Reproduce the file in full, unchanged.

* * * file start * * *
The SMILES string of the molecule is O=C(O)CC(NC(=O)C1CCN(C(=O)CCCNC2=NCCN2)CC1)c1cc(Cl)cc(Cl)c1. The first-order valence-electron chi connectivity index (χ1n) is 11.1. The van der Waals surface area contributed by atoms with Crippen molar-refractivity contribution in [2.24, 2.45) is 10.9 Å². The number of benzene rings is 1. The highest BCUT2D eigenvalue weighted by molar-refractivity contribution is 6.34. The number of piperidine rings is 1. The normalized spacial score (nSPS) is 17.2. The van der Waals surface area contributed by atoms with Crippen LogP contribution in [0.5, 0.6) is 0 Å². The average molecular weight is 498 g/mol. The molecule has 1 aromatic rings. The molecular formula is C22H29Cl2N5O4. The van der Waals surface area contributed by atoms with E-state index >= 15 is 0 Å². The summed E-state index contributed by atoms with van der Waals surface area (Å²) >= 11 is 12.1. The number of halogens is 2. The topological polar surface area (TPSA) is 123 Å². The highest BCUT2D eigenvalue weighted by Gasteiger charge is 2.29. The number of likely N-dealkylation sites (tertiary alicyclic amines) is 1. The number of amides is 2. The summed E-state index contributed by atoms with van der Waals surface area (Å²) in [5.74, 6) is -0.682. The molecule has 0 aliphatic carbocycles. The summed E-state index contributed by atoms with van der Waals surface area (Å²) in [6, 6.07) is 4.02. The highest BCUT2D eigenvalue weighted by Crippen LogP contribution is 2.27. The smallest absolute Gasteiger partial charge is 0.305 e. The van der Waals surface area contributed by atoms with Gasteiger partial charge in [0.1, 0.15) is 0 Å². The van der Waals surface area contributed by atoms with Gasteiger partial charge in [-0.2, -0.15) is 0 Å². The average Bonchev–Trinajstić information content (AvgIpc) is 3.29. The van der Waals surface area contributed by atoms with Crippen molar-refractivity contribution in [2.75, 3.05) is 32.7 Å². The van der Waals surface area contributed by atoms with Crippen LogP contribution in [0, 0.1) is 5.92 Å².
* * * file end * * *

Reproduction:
The SMILES string of the molecule is O=C(O)CC(NC(=O)C1CCN(C(=O)CCCNC2=NCCN2)CC1)c1cc(Cl)cc(Cl)c1. The first-order valence-electron chi connectivity index (χ1n) is 11.1. The van der Waals surface area contributed by atoms with Crippen molar-refractivity contribution in [2.24, 2.45) is 10.9 Å². The number of benzene rings is 1. The highest BCUT2D eigenvalue weighted by molar-refractivity contribution is 6.34. The number of piperidine rings is 1. The normalized spacial score (nSPS) is 17.2. The van der Waals surface area contributed by atoms with Crippen LogP contribution in [0.5, 0.6) is 0 Å². The average molecular weight is 498 g/mol. The molecule has 1 aromatic rings. The molecular formula is C22H29Cl2N5O4. The van der Waals surface area contributed by atoms with E-state index >= 15 is 0 Å². The summed E-state index contributed by atoms with van der Waals surface area (Å²) >= 11 is 12.1. The number of halogens is 2. The topological polar surface area (TPSA) is 123 Å². The highest BCUT2D eigenvalue weighted by Gasteiger charge is 2.29. The number of likely N-dealkylation sites (tertiary alicyclic amines) is 1. The number of amides is 2. The summed E-state index contributed by atoms with van der Waals surface area (Å²) in [5.74, 6) is -0.682. The molecule has 0 aliphatic carbocycles. The summed E-state index contributed by atoms with van der Waals surface area (Å²) in [6, 6.07) is 4.02. The highest BCUT2D eigenvalue weighted by Crippen LogP contribution is 2.27. The smallest absolute Gasteiger partial charge is 0.305 e. The van der Waals surface area contributed by atoms with Gasteiger partial charge in [0.1, 0.15) is 0 Å². The van der Waals surface area contributed by atoms with Gasteiger partial charge in [-0.2, -0.15) is 0 Å². The average Bonchev–Trinajstić information content (AvgIpc) is 3.29. The van der Waals surface area contributed by atoms with Crippen molar-refractivity contribution in [2.75, 3.05) is 32.7 Å². The van der Waals surface area contributed by atoms with Crippen LogP contribution in [0, 0.1) is 5.92 Å².